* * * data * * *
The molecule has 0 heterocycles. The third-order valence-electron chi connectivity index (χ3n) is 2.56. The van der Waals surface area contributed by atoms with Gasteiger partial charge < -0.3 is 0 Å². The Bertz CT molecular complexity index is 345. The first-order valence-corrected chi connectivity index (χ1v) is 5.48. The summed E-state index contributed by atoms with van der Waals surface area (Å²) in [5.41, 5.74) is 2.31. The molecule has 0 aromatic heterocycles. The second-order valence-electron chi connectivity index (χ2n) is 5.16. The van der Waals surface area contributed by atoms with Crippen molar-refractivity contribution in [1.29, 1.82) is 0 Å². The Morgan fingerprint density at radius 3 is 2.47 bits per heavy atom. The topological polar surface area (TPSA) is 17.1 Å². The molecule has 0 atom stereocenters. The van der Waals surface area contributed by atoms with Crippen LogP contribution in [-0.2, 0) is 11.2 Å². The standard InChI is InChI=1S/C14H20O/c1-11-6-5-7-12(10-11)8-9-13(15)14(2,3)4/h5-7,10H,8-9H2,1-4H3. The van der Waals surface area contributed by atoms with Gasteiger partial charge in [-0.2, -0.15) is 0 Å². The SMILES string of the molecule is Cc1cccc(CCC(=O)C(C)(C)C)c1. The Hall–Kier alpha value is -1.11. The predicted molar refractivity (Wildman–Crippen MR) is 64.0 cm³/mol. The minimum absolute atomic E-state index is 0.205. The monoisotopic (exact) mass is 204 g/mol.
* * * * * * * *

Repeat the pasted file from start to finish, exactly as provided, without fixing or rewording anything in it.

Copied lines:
The molecule has 0 heterocycles. The third-order valence-electron chi connectivity index (χ3n) is 2.56. The van der Waals surface area contributed by atoms with Gasteiger partial charge < -0.3 is 0 Å². The Bertz CT molecular complexity index is 345. The first-order valence-corrected chi connectivity index (χ1v) is 5.48. The summed E-state index contributed by atoms with van der Waals surface area (Å²) in [5.41, 5.74) is 2.31. The molecule has 0 aromatic heterocycles. The second-order valence-electron chi connectivity index (χ2n) is 5.16. The van der Waals surface area contributed by atoms with Crippen molar-refractivity contribution in [1.29, 1.82) is 0 Å². The Morgan fingerprint density at radius 3 is 2.47 bits per heavy atom. The topological polar surface area (TPSA) is 17.1 Å². The molecule has 0 atom stereocenters. The van der Waals surface area contributed by atoms with Crippen LogP contribution in [-0.2, 0) is 11.2 Å². The standard InChI is InChI=1S/C14H20O/c1-11-6-5-7-12(10-11)8-9-13(15)14(2,3)4/h5-7,10H,8-9H2,1-4H3. The van der Waals surface area contributed by atoms with Gasteiger partial charge in [-0.2, -0.15) is 0 Å². The SMILES string of the molecule is Cc1cccc(CCC(=O)C(C)(C)C)c1. The Hall–Kier alpha value is -1.11. The predicted molar refractivity (Wildman–Crippen MR) is 64.0 cm³/mol. The minimum absolute atomic E-state index is 0.205. The monoisotopic (exact) mass is 204 g/mol.